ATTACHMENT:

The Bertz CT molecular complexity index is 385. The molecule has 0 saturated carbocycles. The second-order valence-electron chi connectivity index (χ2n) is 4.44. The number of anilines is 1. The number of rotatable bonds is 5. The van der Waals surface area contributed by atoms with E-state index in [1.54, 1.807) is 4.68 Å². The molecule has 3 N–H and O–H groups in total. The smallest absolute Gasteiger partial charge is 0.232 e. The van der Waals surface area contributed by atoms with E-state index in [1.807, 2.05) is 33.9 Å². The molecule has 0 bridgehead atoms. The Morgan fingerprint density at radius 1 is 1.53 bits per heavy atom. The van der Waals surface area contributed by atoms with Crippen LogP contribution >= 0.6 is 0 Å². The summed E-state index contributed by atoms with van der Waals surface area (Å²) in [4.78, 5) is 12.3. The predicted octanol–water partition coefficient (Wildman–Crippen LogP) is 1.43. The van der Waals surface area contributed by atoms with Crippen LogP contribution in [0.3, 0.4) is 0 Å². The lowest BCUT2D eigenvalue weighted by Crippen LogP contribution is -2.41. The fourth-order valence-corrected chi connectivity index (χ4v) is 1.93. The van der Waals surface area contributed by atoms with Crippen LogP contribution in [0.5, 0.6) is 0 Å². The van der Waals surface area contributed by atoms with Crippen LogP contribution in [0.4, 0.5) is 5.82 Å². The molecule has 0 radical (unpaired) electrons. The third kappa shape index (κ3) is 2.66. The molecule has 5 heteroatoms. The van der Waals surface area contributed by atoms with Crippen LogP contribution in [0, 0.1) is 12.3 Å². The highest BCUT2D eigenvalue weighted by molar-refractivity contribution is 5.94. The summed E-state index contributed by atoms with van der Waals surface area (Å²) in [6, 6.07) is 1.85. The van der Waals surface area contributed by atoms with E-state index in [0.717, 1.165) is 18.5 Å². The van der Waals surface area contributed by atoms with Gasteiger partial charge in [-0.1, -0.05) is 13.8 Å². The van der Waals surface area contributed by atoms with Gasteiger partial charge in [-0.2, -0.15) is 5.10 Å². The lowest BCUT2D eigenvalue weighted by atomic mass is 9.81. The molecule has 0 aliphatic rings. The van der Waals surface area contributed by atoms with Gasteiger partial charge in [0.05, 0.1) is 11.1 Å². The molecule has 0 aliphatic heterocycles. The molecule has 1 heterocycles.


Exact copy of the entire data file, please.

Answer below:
The Bertz CT molecular complexity index is 385. The molecule has 0 saturated carbocycles. The second-order valence-electron chi connectivity index (χ2n) is 4.44. The number of anilines is 1. The number of rotatable bonds is 5. The van der Waals surface area contributed by atoms with E-state index in [1.54, 1.807) is 4.68 Å². The molecule has 3 N–H and O–H groups in total. The smallest absolute Gasteiger partial charge is 0.232 e. The van der Waals surface area contributed by atoms with E-state index in [1.807, 2.05) is 33.9 Å². The molecule has 0 bridgehead atoms. The Morgan fingerprint density at radius 1 is 1.53 bits per heavy atom. The van der Waals surface area contributed by atoms with Crippen LogP contribution >= 0.6 is 0 Å². The summed E-state index contributed by atoms with van der Waals surface area (Å²) in [4.78, 5) is 12.3. The predicted octanol–water partition coefficient (Wildman–Crippen LogP) is 1.43. The van der Waals surface area contributed by atoms with Crippen LogP contribution in [0.3, 0.4) is 0 Å². The lowest BCUT2D eigenvalue weighted by Crippen LogP contribution is -2.41. The fourth-order valence-corrected chi connectivity index (χ4v) is 1.93. The van der Waals surface area contributed by atoms with Crippen LogP contribution in [0.5, 0.6) is 0 Å². The van der Waals surface area contributed by atoms with Crippen LogP contribution in [0.4, 0.5) is 5.82 Å². The molecule has 0 radical (unpaired) electrons. The third kappa shape index (κ3) is 2.66. The molecule has 5 heteroatoms. The van der Waals surface area contributed by atoms with Crippen LogP contribution in [0, 0.1) is 12.3 Å². The highest BCUT2D eigenvalue weighted by molar-refractivity contribution is 5.94. The summed E-state index contributed by atoms with van der Waals surface area (Å²) in [6, 6.07) is 1.85. The van der Waals surface area contributed by atoms with E-state index in [0.717, 1.165) is 18.5 Å². The van der Waals surface area contributed by atoms with Gasteiger partial charge in [-0.1, -0.05) is 13.8 Å². The van der Waals surface area contributed by atoms with Gasteiger partial charge in [-0.2, -0.15) is 5.10 Å². The lowest BCUT2D eigenvalue weighted by atomic mass is 9.81. The molecule has 0 aliphatic rings. The van der Waals surface area contributed by atoms with Gasteiger partial charge in [0.05, 0.1) is 11.1 Å². The molecule has 0 aliphatic heterocycles. The molecule has 1 heterocycles.